Two weeks ago, on a Tuesday evening, I met up with friends and drove two hours to San Jose to attend this event at The Tech Museum of Innovation. The event was similar to the Thursday evening Art Mix at the Crocker Museum, but with an technological twist instead of the live music and exhibit-inspired activities.
The event was unfortunately on a week night, which means two more hours of driving back to Sacramento on the same night. However, I was curious about a Silicon Valley event on a topic that was interesting to me. Silicon Valley isn't going to travel to me, so I have to do the driving.
During the main evening event, Scott Summit of Bespoke Innovations talked about how his team utilizes 3D printing technology to create functional and beautiful devices to fit the patients' medical needs. Aside from the prosthetic limbs, there was an example of a custom-fitted, 3D-printed cast for a broken arm. Due to its superior fit to the patient's arm and strength of the material, there was no need for the cast to be a solid piece. As a result, this light-weight, breathable cast allows the patients maximum movement, comfort, and the ability to shower unassisted in a matter of days.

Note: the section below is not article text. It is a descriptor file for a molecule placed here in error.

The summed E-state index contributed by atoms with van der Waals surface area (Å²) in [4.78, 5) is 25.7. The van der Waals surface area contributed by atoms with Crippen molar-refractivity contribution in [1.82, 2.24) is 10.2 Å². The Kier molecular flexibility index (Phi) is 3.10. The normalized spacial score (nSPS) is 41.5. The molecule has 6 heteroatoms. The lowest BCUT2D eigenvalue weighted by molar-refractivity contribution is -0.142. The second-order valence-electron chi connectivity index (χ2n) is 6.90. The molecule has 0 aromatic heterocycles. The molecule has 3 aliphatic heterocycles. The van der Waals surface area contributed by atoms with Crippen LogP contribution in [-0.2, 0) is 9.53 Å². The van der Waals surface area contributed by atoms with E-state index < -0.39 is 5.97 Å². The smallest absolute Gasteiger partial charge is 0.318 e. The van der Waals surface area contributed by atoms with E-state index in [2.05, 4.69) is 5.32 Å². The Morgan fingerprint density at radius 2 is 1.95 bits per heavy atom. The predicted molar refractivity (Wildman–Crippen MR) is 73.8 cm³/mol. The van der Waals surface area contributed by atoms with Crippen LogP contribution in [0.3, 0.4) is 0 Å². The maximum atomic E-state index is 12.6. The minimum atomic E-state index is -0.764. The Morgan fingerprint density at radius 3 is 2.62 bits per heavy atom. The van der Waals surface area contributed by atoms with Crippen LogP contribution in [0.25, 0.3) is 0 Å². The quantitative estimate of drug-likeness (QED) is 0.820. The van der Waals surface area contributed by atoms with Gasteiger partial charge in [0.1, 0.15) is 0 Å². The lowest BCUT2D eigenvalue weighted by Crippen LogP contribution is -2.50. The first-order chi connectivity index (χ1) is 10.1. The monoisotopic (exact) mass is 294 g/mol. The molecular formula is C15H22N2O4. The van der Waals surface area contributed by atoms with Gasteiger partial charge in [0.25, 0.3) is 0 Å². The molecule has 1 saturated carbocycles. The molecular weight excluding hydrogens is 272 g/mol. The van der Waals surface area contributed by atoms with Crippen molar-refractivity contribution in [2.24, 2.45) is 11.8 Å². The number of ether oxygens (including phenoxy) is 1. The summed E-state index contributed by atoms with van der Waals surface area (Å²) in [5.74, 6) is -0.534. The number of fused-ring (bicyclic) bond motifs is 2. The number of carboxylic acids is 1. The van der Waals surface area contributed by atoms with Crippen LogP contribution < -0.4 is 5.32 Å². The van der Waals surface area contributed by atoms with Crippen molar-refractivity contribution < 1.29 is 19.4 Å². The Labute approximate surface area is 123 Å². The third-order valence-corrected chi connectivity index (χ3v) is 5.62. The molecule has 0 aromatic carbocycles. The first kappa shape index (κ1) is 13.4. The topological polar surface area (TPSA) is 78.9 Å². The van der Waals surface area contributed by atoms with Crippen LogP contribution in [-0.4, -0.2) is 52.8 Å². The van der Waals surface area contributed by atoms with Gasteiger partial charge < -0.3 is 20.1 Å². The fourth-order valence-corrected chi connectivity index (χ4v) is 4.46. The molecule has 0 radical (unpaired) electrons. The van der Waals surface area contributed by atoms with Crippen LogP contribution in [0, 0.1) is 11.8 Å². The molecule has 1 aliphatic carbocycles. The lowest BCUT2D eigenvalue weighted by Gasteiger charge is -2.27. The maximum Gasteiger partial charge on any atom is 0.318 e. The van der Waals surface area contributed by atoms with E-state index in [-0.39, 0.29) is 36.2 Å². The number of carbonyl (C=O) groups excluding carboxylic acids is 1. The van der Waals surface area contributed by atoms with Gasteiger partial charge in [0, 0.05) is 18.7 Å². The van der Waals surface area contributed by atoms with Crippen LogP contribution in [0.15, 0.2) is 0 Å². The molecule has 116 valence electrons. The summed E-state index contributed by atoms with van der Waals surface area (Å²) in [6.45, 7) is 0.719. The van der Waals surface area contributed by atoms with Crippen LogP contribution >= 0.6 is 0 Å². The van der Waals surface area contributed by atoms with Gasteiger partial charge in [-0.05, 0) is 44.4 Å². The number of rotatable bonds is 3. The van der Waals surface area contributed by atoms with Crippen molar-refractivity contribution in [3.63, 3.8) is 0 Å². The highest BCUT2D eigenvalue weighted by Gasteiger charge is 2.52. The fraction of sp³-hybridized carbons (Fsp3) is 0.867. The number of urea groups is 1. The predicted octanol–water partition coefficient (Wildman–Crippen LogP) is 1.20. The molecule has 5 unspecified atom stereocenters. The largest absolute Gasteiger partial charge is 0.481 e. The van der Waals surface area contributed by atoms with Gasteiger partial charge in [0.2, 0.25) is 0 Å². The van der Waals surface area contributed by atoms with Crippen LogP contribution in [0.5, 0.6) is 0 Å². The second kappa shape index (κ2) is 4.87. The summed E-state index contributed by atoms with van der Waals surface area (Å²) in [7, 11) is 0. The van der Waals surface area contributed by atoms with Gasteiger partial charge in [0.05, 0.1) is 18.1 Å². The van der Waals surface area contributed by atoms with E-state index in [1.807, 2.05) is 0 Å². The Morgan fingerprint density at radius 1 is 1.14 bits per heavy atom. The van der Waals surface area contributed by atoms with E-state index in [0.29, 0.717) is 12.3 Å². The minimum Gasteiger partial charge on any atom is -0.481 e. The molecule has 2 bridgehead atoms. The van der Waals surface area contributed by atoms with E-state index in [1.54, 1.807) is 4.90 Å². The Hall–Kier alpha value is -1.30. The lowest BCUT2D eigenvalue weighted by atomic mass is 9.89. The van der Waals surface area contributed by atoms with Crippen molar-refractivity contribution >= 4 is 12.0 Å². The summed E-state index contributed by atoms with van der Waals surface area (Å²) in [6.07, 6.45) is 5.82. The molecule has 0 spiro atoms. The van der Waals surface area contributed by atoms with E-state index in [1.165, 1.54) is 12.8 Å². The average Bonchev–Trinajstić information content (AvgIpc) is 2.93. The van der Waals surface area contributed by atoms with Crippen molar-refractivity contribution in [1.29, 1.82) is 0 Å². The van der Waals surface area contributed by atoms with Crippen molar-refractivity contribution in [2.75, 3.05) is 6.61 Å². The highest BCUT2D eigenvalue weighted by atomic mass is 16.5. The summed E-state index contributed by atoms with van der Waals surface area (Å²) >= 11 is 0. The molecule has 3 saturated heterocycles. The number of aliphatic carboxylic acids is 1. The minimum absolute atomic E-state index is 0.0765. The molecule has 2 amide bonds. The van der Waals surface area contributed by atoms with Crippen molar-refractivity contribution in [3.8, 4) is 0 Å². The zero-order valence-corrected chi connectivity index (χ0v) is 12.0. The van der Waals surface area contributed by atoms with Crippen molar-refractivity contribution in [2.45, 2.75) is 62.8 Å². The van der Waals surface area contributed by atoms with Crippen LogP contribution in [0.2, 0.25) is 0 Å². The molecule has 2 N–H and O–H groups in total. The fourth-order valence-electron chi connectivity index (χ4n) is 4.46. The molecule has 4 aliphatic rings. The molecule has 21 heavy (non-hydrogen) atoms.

In my opinion, the majority of the display tables (not pictured) targeted the DIY crowd. Not this one. Anatomage shows off their high-end "virtual dissection" table along with 3D printed cadaver models that look almost like the real specimens, but without the smell of preservatives and messiness to touch.
Is 3D printing the most efficient, cost effective way of creating an anatomical model? I highly doubt that. However, it has the advantage of being true to actual data, and that's important sometimes. In the photo above, an Anatomage representative discusses with the audience how much detail is chosen to be represented in the printed model.